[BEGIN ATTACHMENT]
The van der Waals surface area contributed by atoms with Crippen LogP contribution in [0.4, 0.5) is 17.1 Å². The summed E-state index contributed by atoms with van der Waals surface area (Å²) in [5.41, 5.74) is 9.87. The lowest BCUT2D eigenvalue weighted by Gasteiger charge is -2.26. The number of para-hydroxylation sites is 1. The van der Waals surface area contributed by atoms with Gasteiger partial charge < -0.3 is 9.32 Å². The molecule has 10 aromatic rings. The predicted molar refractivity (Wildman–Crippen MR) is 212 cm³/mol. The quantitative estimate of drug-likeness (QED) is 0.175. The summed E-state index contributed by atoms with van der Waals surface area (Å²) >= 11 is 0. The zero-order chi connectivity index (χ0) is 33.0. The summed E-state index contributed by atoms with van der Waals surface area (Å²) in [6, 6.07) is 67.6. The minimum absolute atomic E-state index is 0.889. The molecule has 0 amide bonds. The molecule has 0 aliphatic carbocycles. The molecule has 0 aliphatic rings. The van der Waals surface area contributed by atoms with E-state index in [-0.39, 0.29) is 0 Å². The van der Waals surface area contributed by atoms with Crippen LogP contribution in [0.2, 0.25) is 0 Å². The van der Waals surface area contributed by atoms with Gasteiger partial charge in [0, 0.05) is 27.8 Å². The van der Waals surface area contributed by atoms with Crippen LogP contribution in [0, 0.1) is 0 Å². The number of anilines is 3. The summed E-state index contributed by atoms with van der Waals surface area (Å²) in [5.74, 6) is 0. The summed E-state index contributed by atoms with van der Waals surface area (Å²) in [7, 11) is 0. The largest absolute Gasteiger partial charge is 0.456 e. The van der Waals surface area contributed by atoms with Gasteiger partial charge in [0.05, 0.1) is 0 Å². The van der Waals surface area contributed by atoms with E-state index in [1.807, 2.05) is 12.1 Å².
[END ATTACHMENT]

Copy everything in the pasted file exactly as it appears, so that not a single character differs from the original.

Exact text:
The van der Waals surface area contributed by atoms with Crippen LogP contribution in [0.4, 0.5) is 17.1 Å². The summed E-state index contributed by atoms with van der Waals surface area (Å²) in [5.41, 5.74) is 9.87. The lowest BCUT2D eigenvalue weighted by Gasteiger charge is -2.26. The number of para-hydroxylation sites is 1. The van der Waals surface area contributed by atoms with Gasteiger partial charge < -0.3 is 9.32 Å². The molecule has 10 aromatic rings. The predicted molar refractivity (Wildman–Crippen MR) is 212 cm³/mol. The quantitative estimate of drug-likeness (QED) is 0.175. The summed E-state index contributed by atoms with van der Waals surface area (Å²) >= 11 is 0. The zero-order chi connectivity index (χ0) is 33.0. The summed E-state index contributed by atoms with van der Waals surface area (Å²) in [6, 6.07) is 67.6. The minimum absolute atomic E-state index is 0.889. The molecule has 0 amide bonds. The molecule has 0 aliphatic carbocycles. The molecule has 0 aliphatic rings. The van der Waals surface area contributed by atoms with E-state index in [-0.39, 0.29) is 0 Å². The van der Waals surface area contributed by atoms with Crippen LogP contribution in [0.2, 0.25) is 0 Å². The van der Waals surface area contributed by atoms with Gasteiger partial charge in [0, 0.05) is 27.8 Å². The van der Waals surface area contributed by atoms with Crippen LogP contribution in [0, 0.1) is 0 Å². The number of anilines is 3. The summed E-state index contributed by atoms with van der Waals surface area (Å²) in [5.74, 6) is 0. The summed E-state index contributed by atoms with van der Waals surface area (Å²) in [7, 11) is 0. The largest absolute Gasteiger partial charge is 0.456 e. The van der Waals surface area contributed by atoms with Gasteiger partial charge in [0.05, 0.1) is 0 Å². The van der Waals surface area contributed by atoms with E-state index in [1.807, 2.05) is 12.1 Å².